Shinjiku Triad Society
with Kippei Shîna, Tomorô Taguchi, Takeshi Caesar
Directed by Takashi Miike
Written by Ichirô Fujita
(Arts Magic DVD)
by Chad Van Wagner
In a month of atypical films by Japan’s absurdly prolific Takishi Miike, we get a film that’s precisely what Miike fans expect: Blood, guts, depraved sex, overblown misogyny, Yakuza, more blood, tough guys, more guts…
The film opens with a man beating a woman with a chair, then raping her. She, of course, falls in love with him. And that’s before the underage boy blows the dude in the bar. But what separates his work from the nine million other B-movie directors working the same angle is Miike’s ability to take the sensationalistic and give it genuine dramatic weight.
No, really, there IS a serious film in here, albeit one that doesn’t have much positive to say about the human condition. The “hero” here is a “halfu,” half Japanese, half not-Japanese (in a society as homogenous as Japan, this creates more than a few problems, particularly for a gangster). The plot is not particularly remarkable, but it’s the sheer perversity of the details that makes the jaw drop. What makes Shinjiku Triad Society more than a tawdry exploitation flick is the fact that Miike pulls no punches… AT ALL. This is not good-natured (or even mean-spirited) “can you bear to watch the screen” mayhem. This is the work of a man who understands just how far the human animal can sink, and how being a monster only makes those around you more monstrous.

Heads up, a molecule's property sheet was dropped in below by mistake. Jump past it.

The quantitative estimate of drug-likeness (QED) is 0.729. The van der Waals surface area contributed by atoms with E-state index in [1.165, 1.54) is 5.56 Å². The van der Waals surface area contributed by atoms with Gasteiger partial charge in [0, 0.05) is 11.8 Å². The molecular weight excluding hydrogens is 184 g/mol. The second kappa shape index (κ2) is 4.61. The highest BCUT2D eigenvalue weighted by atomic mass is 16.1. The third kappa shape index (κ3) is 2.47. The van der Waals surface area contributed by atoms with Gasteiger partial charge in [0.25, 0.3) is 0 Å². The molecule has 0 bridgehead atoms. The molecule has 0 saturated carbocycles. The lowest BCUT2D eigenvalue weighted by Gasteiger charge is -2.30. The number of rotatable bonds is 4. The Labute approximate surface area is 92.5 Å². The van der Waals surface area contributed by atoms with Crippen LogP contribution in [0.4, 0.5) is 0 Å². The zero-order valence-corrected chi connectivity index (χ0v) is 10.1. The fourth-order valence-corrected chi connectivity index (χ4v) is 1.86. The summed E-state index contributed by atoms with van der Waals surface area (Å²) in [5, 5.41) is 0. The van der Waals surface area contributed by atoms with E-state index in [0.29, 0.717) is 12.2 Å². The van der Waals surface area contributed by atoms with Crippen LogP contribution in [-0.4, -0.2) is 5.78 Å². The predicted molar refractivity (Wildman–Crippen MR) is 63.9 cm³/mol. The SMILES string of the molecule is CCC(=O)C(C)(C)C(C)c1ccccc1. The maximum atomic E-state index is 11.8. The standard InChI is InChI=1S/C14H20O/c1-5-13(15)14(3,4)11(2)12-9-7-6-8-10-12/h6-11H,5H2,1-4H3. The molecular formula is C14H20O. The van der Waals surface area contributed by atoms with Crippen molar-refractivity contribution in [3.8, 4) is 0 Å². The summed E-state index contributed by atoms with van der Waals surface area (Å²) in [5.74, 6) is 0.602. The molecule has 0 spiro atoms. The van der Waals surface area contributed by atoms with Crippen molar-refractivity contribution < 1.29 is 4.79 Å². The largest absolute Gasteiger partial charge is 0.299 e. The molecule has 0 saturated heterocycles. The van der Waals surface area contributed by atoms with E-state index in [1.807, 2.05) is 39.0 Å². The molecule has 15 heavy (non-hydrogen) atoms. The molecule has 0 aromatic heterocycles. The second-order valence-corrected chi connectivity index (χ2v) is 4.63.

I have to admit, I fast-forwarded through a lot of the, uh, “good stuff.” I can watch almost anything, if it maintains its distance as entertainment. Miike is far too good a director to allow that to happen, so, paradoxically, his films are often harder to watch. You genuinely feel for these people, so much so that you can’t watch them degrade themselves any more. Rough going, but worthy.